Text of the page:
According to a recent article in Crain’s Chicago Business, it has now been ten years since the housing bust, but many condominiums have not bounced back from the high rates of foreclosure during the recession. Indeed, as the article highlights, “when the housing market crashed in 2006, Chicago was awash in unsold condominiums—and the wave tripled in size as the crisis deepened.” Even now, condos still are worth, on average, 7% less than they were just prior to the housing crash. What does this mean for condo owners in the Chicago area? A lot of these properties went into foreclosure, and they simply are not worth what they were a decade ago. As such, for any condominium owners who are underwater and are hoping to sell for a profit, it might not be possible.
The “Logjam” of New Condominiums in Chicagoland
In 2006, condominium construction was booming in Chicagoland—from buildings downtown in River North to suburbs in Naperville. Yet, as the article explains, this sudden growth in condo development ultimately led to “what would turn out to be an epochal logjam of new condos.” When 2006 came to an end, about 2,500 condominiums had gone unsold, and that number rose to more than 7,500 by the end of 2007. And for those who did purchase condos in 2006, many of them ended up underwater.
Why were many condo buyers underwater by 2008 and later? In short, at the peak of home sales and condominium construction, prices for condos were high—it was a seller’s market. For instance, if a buyer paid $400,000 for a condo in 2006, statistics show that the condo likely would have been valued at just over $270,000 by the start of 2012. If the condo owner was having difficulty making mortgage payments and decided to sell the condo, she probably would have ended up still owing more than $100,000 (to make up for the change in value), and that is assuming that she was able to sell the unit at all.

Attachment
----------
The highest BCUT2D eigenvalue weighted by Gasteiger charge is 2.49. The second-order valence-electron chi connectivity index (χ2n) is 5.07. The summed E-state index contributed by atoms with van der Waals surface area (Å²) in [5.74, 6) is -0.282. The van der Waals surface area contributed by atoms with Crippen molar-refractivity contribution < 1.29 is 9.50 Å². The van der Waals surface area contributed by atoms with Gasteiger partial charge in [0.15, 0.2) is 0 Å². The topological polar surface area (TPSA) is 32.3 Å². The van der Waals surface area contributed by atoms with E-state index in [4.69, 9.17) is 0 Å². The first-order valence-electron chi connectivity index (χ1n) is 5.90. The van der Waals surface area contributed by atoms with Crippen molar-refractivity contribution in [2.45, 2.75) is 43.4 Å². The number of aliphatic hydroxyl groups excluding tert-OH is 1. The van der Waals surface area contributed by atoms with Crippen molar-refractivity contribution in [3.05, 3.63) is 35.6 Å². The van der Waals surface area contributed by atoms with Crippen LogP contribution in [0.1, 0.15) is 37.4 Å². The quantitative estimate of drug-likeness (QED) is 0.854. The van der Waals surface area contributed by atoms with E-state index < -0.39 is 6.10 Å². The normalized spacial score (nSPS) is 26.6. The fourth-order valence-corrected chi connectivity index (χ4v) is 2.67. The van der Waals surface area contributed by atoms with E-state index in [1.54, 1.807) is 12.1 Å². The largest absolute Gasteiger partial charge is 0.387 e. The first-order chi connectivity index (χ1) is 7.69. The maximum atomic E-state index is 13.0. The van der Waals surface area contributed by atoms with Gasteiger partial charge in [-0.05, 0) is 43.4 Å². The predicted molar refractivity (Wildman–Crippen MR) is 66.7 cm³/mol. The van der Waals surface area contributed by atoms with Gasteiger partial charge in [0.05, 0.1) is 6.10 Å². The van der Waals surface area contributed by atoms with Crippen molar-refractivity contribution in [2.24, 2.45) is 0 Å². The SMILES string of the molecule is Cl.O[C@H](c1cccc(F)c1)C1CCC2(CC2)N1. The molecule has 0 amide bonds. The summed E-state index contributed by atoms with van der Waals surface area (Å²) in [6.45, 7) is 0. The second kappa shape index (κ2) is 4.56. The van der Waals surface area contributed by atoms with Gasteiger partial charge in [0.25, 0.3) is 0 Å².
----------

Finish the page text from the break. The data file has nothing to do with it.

Chicago Continues to Have High Number of Bank-Owned Homes
In some ways, the market for condominiums has recovered more firmly than has the single-family home market. The change in average home prices dropped more substantially for condos than single-family homes (approaching a decline in value of nearly 35%, as opposed to an approximately 30% decline for single-family homes). However, the average difference between condo prices now as in September 2006—the peak of the market—is only minus about 7.5%. Compared with single-family homes, which remain at a deficit of about 13.6% since 2006, condos are selling, on average, for prices that are closer to those in 2006.
While condo prices may look like they are becoming steadier, presenting the possibility that Chicago can get out from under the “logjam” of empty condos, Chicago remains at the top of the list for unsold, bank-owned homes. According to a recent article in the Chicago Tribune, Chicago is second only to Detroit in having the highest number of bank-owned homes that remain empty. Although the number of foreclosures has declined significantly in the city and surrounding neighborhoods, “more buildings are sitting vacant as banks prepare to sell them,” the article explains.
If you have questions about avoiding foreclosure, an experienced foreclosure defense attorney in Oak Park can help. Contact the Emerson Law Firm today for more information.
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